Aetiology-Specific Estimates of the Global and Regional Incidence and Mortality of Diarrhoeal Diseases Commonly Transmitted through Food

PLoS One. 2015 Dec 3;10(12):e0142927. doi: 10.1371/journal.pone.0142927. eCollection 2015.


Background: Diarrhoeal diseases are major contributors to the global burden of disease, particularly in children. However, comprehensive estimates of the incidence and mortality due to specific aetiologies of diarrhoeal diseases are not available. The objective of this study is to provide estimates of the global and regional incidence and mortality of diarrhoeal diseases caused by nine pathogens that are commonly transmitted through foods.

Methods and findings: We abstracted data from systematic reviews and, depending on the overall mortality rates of the country, applied either a national incidence estimate approach or a modified Child Health Epidemiology Reference Group (CHERG) approach to estimate the aetiology-specific incidence and mortality of diarrhoeal diseases, by age and region. The nine diarrhoeal diseases assessed caused an estimated 1.8 billion (95% uncertainty interval [UI] 1.1-3.3 billion) cases and 599,000 (95% UI 472,000-802,000) deaths worldwide in 2010. The largest number of cases were caused by norovirus (677 million; 95% UI 468-1,153 million), enterotoxigenic Escherichia coli (ETEC) (233 million; 95% UI 154-380 million), Shigella spp. (188 million; 95% UI 94-379 million) and Giardia lamblia (179 million; 95% UI 125-263); the largest number of deaths were caused by norovirus (213,515; 95% UI 171,783-266,561), enteropathogenic E. coli (121,455; 95% UI 103,657-143,348), ETEC (73,041; 95% UI 55,474-96,984) and Shigella (64,993; 95% UI 48,966-92,357). There were marked regional differences in incidence and mortality for these nine diseases. Nearly 40% of cases and 43% of deaths caused by these nine diarrhoeal diseases occurred in children under five years of age.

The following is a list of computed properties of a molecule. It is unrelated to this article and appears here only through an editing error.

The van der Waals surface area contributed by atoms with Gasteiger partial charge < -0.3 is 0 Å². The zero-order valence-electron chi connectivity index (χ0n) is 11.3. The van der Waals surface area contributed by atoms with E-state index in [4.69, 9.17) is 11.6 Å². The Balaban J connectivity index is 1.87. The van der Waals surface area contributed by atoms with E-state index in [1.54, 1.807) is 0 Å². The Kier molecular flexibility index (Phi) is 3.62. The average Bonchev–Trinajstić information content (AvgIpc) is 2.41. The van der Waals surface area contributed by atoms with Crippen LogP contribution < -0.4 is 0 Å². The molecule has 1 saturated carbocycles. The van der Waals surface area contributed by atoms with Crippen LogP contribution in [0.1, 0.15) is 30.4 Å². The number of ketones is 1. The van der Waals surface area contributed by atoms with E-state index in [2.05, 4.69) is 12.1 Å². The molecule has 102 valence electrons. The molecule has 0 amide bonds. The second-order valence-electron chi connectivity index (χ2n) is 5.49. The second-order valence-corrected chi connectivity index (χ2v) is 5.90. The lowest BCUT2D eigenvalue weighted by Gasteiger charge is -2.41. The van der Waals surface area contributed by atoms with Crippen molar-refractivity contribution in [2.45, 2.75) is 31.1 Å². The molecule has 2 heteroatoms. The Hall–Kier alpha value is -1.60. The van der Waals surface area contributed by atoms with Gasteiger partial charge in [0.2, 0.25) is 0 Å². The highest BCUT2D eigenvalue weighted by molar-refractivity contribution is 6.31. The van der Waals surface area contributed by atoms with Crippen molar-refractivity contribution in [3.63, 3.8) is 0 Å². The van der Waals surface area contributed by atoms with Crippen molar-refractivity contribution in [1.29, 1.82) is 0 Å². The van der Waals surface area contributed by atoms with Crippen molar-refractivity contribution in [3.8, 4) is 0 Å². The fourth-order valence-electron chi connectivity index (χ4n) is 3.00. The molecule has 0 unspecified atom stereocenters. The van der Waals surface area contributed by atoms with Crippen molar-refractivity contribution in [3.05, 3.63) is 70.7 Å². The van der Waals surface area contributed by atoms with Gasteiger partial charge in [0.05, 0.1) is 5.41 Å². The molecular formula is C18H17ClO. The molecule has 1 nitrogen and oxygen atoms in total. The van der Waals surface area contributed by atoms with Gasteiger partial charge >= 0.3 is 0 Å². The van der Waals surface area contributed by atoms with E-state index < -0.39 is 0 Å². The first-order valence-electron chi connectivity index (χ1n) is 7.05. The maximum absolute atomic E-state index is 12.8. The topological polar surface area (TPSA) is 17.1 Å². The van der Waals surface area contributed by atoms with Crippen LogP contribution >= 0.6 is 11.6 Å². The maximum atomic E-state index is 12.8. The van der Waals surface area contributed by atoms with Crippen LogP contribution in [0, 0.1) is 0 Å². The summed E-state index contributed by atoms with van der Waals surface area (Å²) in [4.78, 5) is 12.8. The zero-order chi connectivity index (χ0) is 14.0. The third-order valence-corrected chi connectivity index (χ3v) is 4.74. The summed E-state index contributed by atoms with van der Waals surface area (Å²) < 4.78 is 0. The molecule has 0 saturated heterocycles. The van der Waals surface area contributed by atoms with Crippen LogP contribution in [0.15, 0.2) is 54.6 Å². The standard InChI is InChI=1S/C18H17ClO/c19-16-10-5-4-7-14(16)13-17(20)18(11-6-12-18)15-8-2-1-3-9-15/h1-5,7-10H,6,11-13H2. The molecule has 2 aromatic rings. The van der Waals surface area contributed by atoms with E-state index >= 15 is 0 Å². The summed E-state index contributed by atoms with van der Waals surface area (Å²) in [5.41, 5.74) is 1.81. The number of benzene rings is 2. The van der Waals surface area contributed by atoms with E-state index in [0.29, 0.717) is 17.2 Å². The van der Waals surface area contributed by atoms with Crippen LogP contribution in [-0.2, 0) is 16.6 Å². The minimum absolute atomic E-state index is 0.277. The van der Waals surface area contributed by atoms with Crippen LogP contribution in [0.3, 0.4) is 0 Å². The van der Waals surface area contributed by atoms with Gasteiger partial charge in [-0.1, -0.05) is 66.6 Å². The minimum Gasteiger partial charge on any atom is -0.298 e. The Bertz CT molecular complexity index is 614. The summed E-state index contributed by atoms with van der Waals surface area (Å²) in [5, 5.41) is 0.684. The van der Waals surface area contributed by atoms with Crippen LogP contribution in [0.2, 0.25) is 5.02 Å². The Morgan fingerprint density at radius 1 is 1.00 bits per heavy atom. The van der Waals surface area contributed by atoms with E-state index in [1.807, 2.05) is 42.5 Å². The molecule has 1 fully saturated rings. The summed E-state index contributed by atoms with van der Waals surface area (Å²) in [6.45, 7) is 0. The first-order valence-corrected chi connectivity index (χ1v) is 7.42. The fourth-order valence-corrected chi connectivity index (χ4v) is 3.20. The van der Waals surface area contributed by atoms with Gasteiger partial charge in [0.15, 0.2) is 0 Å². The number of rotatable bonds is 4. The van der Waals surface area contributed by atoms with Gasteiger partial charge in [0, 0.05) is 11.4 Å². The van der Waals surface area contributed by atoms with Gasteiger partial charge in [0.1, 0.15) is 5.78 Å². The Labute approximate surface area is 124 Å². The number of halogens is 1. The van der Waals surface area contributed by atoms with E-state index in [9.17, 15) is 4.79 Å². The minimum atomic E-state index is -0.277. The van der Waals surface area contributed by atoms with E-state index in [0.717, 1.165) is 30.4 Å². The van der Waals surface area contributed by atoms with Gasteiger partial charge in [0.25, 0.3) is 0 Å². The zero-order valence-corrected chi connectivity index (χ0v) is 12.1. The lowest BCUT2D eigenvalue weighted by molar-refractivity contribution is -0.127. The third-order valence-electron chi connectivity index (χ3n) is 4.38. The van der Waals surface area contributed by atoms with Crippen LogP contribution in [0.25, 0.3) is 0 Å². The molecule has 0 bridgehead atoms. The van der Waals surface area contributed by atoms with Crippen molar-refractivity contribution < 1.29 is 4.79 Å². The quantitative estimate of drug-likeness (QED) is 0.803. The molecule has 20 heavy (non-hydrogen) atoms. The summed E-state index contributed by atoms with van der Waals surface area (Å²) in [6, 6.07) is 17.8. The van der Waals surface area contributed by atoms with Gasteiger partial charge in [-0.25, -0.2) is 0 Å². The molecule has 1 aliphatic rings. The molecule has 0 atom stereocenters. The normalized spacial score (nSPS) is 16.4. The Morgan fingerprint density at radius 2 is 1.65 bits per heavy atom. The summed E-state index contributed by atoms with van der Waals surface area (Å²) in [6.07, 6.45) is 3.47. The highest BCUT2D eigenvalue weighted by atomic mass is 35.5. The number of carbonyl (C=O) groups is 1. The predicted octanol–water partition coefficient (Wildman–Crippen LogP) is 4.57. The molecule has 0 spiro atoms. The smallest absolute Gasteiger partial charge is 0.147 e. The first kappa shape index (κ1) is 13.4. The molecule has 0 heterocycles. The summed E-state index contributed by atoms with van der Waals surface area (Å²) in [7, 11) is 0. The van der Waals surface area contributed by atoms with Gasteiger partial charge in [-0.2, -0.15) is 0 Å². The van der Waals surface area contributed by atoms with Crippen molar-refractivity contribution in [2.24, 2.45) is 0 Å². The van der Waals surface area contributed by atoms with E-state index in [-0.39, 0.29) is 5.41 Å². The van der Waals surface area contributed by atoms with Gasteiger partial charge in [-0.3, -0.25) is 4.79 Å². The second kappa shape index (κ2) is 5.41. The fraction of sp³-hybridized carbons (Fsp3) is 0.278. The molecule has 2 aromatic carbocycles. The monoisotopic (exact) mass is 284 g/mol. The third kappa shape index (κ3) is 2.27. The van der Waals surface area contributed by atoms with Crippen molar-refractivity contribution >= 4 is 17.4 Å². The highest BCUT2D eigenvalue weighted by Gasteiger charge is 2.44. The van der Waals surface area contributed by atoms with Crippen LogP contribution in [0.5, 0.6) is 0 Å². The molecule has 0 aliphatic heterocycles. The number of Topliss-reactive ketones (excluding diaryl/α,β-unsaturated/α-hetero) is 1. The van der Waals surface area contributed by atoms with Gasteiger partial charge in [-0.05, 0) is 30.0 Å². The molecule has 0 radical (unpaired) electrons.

Conclusions: Diarrhoeal diseases caused by these nine pathogens are responsible for a large disease burden, particularly in children. These aetiology-specific burden estimates can inform efforts to reduce diarrhoeal diseases caused by these nine pathogens commonly transmitted through foods.

Publication types

  • Research Support, Non-U.S. Gov't

MeSH terms

  • Adolescent
  • Adult
  • Age Factors
  • Aged
  • Aged, 80 and over
  • Caliciviridae Infections / epidemiology*
  • Caliciviridae Infections / mortality
  • Child
  • Child, Preschool
  • Cost of Illness
  • Diarrhea / epidemiology*
  • Diarrhea / etiology
  • Diarrhea / mortality
  • Dysentery, Bacillary / epidemiology*
  • Dysentery, Bacillary / mortality
  • Enterotoxigenic Escherichia coli
  • Escherichia coli Infections / epidemiology*
  • Escherichia coli Infections / mortality
  • Female
  • Foodborne Diseases / epidemiology*
  • Foodborne Diseases / etiology
  • Foodborne Diseases / mortality
  • Gastroenteritis / epidemiology*
  • Gastroenteritis / mortality
  • Giardia lamblia
  • Giardiasis / epidemiology*
  • Giardiasis / mortality
  • Global Health
  • Humans
  • Incidence
  • Infant
  • Infant, Newborn
  • Male
  • Middle Aged
  • Norovirus
  • Shigella
  • Young Adult

Grant support

The World Health Organization funded this study under the Foodborne Disease Burden Epidemiology Reference Group through contributions from member states and international agencies. The authors would also like to acknowledge the support from the Bill and Melinda Gates Foundation, who funded Dr. Claudio E. Lanata, Dr. Christa Fisher-Walker and Dr. Robert E. Black through the Child Health Epidemiology Reference Group (CHERG). Disclaimer: The views expressed in this article are those of the authors and do not necessarily reflect the official policy or position of the US Centers for Disease Control, the Department of the Navy, Department of Defense, the U.S. Government or other institutions listed. CFL, AJH, and FJA are employees of the U.S. Government. This work was prepared as part of their official duties. Title 17 U.S.C. §105 provides that ‘Copyright protection under this title is not available for any work of the United States Government.’ Title 17 U.S.C. §101 defines a U.S. Government work as a work prepared by a military service member or employee of the U.S. Government as part of that person’s official duties. The funders had no role in study design, data collection and analysis, decision to publish, or preparation of the manuscript.